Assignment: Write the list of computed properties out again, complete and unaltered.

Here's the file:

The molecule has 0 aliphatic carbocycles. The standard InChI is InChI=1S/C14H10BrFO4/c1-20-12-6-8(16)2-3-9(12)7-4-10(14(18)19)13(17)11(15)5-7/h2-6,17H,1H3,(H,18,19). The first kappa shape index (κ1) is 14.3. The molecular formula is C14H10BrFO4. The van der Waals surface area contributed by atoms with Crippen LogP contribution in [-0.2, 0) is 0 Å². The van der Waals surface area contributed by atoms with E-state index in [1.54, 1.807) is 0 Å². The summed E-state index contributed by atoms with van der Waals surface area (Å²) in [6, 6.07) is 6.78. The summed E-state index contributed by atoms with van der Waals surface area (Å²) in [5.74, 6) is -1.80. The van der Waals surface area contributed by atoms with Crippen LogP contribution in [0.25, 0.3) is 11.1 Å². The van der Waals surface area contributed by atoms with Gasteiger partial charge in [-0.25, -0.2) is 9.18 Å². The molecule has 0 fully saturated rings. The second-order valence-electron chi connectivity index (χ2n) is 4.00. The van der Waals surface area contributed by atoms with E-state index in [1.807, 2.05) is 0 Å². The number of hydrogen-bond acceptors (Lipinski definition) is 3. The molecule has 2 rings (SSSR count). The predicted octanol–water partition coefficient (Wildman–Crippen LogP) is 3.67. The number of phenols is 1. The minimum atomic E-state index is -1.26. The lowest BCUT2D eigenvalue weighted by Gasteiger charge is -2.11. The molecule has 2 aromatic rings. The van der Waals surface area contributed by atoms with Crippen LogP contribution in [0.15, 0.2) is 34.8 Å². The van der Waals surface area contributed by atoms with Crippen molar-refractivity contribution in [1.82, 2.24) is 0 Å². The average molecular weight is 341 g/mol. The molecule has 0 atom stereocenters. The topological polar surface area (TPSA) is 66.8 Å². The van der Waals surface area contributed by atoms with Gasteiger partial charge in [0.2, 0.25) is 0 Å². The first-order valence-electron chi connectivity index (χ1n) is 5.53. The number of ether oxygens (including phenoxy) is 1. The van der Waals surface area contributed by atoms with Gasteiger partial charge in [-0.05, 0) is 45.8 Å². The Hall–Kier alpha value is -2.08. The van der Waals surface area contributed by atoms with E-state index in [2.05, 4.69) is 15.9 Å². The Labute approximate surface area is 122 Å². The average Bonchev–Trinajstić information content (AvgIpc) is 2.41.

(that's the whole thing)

The molecule has 0 aliphatic carbocycles. The standard InChI is InChI=1S/C14H10BrFO4/c1-20-12-6-8(16)2-3-9(12)7-4-10(14(18)19)13(17)11(15)5-7/h2-6,17H,1H3,(H,18,19). The first kappa shape index (κ1) is 14.3. The molecular formula is C14H10BrFO4. The van der Waals surface area contributed by atoms with Crippen LogP contribution in [-0.2, 0) is 0 Å². The van der Waals surface area contributed by atoms with E-state index in [1.54, 1.807) is 0 Å². The summed E-state index contributed by atoms with van der Waals surface area (Å²) in [6, 6.07) is 6.78. The summed E-state index contributed by atoms with van der Waals surface area (Å²) in [5.74, 6) is -1.80. The van der Waals surface area contributed by atoms with Crippen LogP contribution in [0.25, 0.3) is 11.1 Å². The van der Waals surface area contributed by atoms with Gasteiger partial charge in [-0.25, -0.2) is 9.18 Å². The molecule has 0 fully saturated rings. The second-order valence-electron chi connectivity index (χ2n) is 4.00. The van der Waals surface area contributed by atoms with E-state index in [1.807, 2.05) is 0 Å². The number of hydrogen-bond acceptors (Lipinski definition) is 3. The molecule has 2 rings (SSSR count). The predicted octanol–water partition coefficient (Wildman–Crippen LogP) is 3.67. The number of phenols is 1. The minimum atomic E-state index is -1.26. The lowest BCUT2D eigenvalue weighted by Gasteiger charge is -2.11. The molecule has 2 aromatic rings. The van der Waals surface area contributed by atoms with Crippen LogP contribution in [0.15, 0.2) is 34.8 Å². The van der Waals surface area contributed by atoms with Crippen molar-refractivity contribution in [1.82, 2.24) is 0 Å². The average molecular weight is 341 g/mol. The molecule has 0 atom stereocenters. The topological polar surface area (TPSA) is 66.8 Å². The van der Waals surface area contributed by atoms with Gasteiger partial charge in [0.2, 0.25) is 0 Å². The first-order valence-electron chi connectivity index (χ1n) is 5.53. The number of ether oxygens (including phenoxy) is 1. The van der Waals surface area contributed by atoms with Gasteiger partial charge in [-0.05, 0) is 45.8 Å². The Hall–Kier alpha value is -2.08. The van der Waals surface area contributed by atoms with E-state index in [2.05, 4.69) is 15.9 Å². The Labute approximate surface area is 122 Å². The average Bonchev–Trinajstić information content (AvgIpc) is 2.41.